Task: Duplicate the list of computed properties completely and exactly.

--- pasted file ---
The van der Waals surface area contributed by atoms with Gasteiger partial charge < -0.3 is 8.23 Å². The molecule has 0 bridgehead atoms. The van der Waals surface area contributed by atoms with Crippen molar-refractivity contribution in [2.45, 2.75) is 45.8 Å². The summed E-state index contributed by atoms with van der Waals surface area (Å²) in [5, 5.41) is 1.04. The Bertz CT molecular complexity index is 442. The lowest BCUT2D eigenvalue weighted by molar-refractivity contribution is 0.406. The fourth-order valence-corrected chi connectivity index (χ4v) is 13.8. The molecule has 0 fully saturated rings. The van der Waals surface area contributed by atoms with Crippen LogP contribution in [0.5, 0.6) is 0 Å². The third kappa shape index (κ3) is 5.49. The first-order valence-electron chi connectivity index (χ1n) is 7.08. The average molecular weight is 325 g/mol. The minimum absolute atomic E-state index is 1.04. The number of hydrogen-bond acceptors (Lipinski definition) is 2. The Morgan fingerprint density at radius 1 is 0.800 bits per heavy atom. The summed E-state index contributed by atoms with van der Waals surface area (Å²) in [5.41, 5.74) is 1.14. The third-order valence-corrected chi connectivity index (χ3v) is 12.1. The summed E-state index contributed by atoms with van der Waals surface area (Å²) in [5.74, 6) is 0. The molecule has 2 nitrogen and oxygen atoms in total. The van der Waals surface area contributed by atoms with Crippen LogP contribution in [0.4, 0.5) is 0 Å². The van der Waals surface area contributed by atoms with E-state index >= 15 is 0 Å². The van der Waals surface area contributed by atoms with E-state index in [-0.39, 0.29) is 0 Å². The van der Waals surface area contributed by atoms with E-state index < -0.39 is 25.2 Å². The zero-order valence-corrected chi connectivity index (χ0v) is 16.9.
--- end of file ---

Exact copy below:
The van der Waals surface area contributed by atoms with Gasteiger partial charge < -0.3 is 8.23 Å². The molecule has 0 bridgehead atoms. The van der Waals surface area contributed by atoms with Crippen molar-refractivity contribution in [2.45, 2.75) is 45.8 Å². The summed E-state index contributed by atoms with van der Waals surface area (Å²) in [5, 5.41) is 1.04. The Bertz CT molecular complexity index is 442. The lowest BCUT2D eigenvalue weighted by molar-refractivity contribution is 0.406. The fourth-order valence-corrected chi connectivity index (χ4v) is 13.8. The molecule has 0 fully saturated rings. The van der Waals surface area contributed by atoms with Crippen LogP contribution in [0.5, 0.6) is 0 Å². The third kappa shape index (κ3) is 5.49. The first-order valence-electron chi connectivity index (χ1n) is 7.08. The average molecular weight is 325 g/mol. The minimum absolute atomic E-state index is 1.04. The number of hydrogen-bond acceptors (Lipinski definition) is 2. The Morgan fingerprint density at radius 1 is 0.800 bits per heavy atom. The summed E-state index contributed by atoms with van der Waals surface area (Å²) in [5.41, 5.74) is 1.14. The third-order valence-corrected chi connectivity index (χ3v) is 12.1. The summed E-state index contributed by atoms with van der Waals surface area (Å²) in [5.74, 6) is 0. The molecule has 2 nitrogen and oxygen atoms in total. The van der Waals surface area contributed by atoms with Crippen LogP contribution in [0.4, 0.5) is 0 Å². The van der Waals surface area contributed by atoms with E-state index >= 15 is 0 Å². The van der Waals surface area contributed by atoms with E-state index in [-0.39, 0.29) is 0 Å². The van der Waals surface area contributed by atoms with E-state index < -0.39 is 25.2 Å². The zero-order valence-corrected chi connectivity index (χ0v) is 16.9.